View Full Version : American Indians adapt to life in the Corps

11-17-03, 06:55 AM
American Indians adapt to life in the Corps
November 17,2003

When Deidra Cly joined the Marine Corps, she was immediately lost.

The Corps was a strange world - nothing like the Navajo nation that she left behind in the northwest corner of New Mexico.

"I never left the reservation until I went into the Marine Corps," the 20-year-old lance corporal said "I was homesick with no tribal elders around."

Where Cly lived was so off the beaten path that it was almost impossible to give directions to visitors. There were no computers, microwave ovens or cable TV.

"All I cared about was hunting, fishing and baking bread," said Cly, a vehicle driver assigned to Truck Company, Headquarters and Services Battalion, 2nd Marine Division.

"I'm still facing new technology."

Cly's experiences aren't unusual for American Indians in the military. They face obstacles ranging from a clash of cultures to language, said Dana McCook-Sullivan, 45, a civilian supply technician from Charleston, S.C., with the business logistics support section at Camp Lejeune.

"You worry about forgetting your native tongue - it's a great concern," she said.

McCook-Sullivan has been in the area since 1992 and encourages American Indians to get together as a way to remember their heritage and to solve everyday problems through advice from older and wiser people.

Special events such as today's Gathering of Many Nations at Camp Lejeune help.

Military officials scheduled the event to celebrate Native American and Alaskan Heritage Month.

Scheduled 11 a.m. to 1 p.m. at Marston Pavilion, the gathering and includes a spiritual blessing, an authentic American Indian lunch, dance and speakers.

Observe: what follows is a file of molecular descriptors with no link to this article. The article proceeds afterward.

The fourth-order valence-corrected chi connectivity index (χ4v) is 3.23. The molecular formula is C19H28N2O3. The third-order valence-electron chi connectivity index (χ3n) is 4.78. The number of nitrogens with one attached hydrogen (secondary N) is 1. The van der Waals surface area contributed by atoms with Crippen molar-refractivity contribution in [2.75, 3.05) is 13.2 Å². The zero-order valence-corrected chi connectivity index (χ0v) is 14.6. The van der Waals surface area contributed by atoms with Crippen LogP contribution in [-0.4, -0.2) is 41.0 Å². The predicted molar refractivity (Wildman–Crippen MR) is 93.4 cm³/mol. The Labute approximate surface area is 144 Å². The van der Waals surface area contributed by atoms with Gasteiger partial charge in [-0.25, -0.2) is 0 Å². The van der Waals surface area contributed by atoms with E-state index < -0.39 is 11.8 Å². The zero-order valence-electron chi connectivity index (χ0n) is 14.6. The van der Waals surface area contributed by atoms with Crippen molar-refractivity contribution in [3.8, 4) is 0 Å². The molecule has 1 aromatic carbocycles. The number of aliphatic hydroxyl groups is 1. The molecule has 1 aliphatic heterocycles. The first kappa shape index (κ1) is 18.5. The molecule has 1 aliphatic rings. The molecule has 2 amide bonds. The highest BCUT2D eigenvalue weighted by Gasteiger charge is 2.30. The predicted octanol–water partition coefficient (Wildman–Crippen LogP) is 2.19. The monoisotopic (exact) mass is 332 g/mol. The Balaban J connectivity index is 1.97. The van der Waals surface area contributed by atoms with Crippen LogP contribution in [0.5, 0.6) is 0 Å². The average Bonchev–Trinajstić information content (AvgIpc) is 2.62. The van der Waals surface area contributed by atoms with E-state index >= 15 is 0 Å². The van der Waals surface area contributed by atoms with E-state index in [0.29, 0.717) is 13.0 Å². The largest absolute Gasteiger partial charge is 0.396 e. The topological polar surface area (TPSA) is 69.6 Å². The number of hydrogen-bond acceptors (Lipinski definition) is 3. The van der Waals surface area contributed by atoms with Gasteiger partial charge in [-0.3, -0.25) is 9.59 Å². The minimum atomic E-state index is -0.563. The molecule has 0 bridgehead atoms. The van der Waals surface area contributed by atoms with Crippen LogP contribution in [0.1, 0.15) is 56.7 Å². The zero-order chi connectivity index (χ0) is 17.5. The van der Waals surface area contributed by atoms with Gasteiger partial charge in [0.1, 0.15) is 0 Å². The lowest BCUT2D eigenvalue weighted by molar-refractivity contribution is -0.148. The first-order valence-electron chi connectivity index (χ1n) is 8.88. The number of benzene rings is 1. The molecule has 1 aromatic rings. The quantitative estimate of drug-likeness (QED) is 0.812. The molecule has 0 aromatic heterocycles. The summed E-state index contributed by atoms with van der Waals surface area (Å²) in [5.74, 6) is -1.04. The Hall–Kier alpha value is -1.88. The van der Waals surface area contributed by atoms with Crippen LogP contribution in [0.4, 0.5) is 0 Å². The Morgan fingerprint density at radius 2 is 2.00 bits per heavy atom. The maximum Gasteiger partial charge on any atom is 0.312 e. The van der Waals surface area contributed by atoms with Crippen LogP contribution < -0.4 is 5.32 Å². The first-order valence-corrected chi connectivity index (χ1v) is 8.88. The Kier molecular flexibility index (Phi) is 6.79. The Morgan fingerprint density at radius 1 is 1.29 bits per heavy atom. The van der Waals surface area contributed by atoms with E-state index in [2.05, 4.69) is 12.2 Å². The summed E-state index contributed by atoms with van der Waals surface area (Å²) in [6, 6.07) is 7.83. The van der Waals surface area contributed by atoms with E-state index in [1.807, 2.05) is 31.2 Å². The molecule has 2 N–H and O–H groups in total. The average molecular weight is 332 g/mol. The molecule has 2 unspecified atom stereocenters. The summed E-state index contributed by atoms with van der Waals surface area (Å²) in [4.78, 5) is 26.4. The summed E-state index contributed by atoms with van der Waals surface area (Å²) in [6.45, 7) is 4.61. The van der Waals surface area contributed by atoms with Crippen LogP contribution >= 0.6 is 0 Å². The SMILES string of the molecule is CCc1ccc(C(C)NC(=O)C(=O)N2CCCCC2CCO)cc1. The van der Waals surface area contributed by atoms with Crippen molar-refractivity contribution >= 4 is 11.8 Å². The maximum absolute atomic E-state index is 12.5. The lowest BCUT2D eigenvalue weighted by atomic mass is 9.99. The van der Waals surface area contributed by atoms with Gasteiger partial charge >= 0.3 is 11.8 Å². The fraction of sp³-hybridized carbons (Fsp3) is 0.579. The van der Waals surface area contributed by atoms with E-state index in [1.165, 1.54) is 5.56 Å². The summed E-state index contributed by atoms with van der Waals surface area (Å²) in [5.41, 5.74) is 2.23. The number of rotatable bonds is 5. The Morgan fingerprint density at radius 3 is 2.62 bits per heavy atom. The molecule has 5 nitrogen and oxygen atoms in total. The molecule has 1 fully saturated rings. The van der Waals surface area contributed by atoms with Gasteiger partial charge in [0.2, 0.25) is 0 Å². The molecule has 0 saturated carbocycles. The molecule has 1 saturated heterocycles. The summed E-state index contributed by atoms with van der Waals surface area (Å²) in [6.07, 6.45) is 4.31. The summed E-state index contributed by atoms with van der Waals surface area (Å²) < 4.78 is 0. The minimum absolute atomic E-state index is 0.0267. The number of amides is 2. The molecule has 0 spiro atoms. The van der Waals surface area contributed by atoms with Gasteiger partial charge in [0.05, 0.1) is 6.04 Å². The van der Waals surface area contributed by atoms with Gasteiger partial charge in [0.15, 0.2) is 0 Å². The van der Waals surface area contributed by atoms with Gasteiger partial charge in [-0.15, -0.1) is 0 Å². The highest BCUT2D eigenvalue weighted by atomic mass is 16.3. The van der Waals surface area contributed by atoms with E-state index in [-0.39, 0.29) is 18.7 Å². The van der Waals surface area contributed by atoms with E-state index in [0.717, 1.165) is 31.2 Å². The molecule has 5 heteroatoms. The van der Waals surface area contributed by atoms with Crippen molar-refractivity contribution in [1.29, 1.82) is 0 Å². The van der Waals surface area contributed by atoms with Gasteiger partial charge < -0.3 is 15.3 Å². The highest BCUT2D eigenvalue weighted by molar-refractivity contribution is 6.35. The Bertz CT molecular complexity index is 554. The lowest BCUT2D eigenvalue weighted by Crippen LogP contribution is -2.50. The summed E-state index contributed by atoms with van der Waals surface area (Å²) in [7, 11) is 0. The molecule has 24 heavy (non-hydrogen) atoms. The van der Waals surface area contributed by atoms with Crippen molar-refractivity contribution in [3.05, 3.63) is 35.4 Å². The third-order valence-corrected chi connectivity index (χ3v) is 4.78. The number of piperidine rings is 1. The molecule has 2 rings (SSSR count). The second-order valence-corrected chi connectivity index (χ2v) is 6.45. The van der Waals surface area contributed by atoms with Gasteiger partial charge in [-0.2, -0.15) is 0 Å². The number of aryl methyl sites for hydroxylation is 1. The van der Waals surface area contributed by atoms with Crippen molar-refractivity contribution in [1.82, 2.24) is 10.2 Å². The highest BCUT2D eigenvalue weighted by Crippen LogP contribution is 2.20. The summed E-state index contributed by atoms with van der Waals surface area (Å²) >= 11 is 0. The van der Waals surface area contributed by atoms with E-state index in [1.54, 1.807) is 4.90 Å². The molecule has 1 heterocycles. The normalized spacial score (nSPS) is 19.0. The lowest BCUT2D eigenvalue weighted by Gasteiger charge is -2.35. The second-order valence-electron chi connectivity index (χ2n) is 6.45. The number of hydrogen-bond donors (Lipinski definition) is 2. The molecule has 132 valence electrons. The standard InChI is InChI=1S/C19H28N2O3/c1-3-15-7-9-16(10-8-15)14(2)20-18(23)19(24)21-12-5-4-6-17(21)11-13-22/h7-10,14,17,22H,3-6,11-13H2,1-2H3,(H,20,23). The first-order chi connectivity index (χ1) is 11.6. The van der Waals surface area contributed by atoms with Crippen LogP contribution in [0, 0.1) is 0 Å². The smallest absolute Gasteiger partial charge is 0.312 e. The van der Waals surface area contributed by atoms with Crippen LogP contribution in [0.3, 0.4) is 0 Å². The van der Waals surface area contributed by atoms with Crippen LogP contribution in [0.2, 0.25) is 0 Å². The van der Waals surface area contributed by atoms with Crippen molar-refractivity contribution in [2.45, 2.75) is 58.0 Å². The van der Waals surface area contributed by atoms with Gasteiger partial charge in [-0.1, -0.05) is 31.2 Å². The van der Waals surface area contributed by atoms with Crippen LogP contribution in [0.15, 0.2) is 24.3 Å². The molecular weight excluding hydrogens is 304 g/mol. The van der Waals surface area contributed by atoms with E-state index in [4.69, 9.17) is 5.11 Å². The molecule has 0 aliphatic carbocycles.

"The first thing I noticed was that there is very little notice of Native Americans in the area," said McCook-Sullivan who is affiliated with the Uintah and Ouray reservations that are included in the Ute Apache Nation. "There weren't any statistics, but I was meeting them everywhere. There is a difference in what they go through - they're more homesick."

Cultural differences can cause problems for American Indian Marines, said Gunnery Sgt. Loy Apriesnia, 45, a court reporter from Tulsa, Okla., assigned to Headquarters and Support Battalion at Camp Lejeune.

"You do not look people of authority in the eye," Apriesnia said of her customs, nothing that military personnel traditionally view people who avoid eye contact as dishonest. American Indians have to recognize that and change.

"You have to be deliberate," said Apriesnia, a member of the Kiowa Comanche tribe in Oklahoma. "When you go back they say you're trying to be a white girl, but my mom says you have the best of both worlds."

The customs, however, do not interfere with the patriotic spirit of Marines who are American Indians, said 1st Lt. Tony Kennedy, 32, a combat engineer officer from Middletown, Conn., assigned to the 8th Engineer Support Battalion.

"My family has served in every war since World War I," Kennedy said.

Apriesnia agreed.

"When a young service person comes home, they are put on a pedestal," Apriesnia said. "Veterans are honored year round, not just one day a year."

Still, these Marines never forget their heritage. They remember annual powwows, normally held in June, as times when they can share who they are with their clan in traditional prayer, thanksgiving and celebration.

"There's a very strong warrior pride and the male dance celebrates masculinity," said Kennedy, a member of the Maliseet nation primarily from Maine and New Brunswick, Canada.

Many American Indians at Camp Lejeune said they hope to start a group that would celebrate their culture and heritage. They would like to arrange a "49," which is a huge party traditionally thrown to celebrate warriors returning from battle.

"I would like to get the word out and let people know that we're here," Sullivan said. "If you just want to come out, eat some fried bread and hang out."

For information on Monday's event or other ethnic gatherings aboard the base, contact Camp Lejeune Equal Opportunity Adviser Staff Sgt. Tanya M. Queiro at 451-5372 or email at queirotm@lejeune.usmc.mil. For information on organizing an American Indian group call McCook-Sullivan at 451-9429.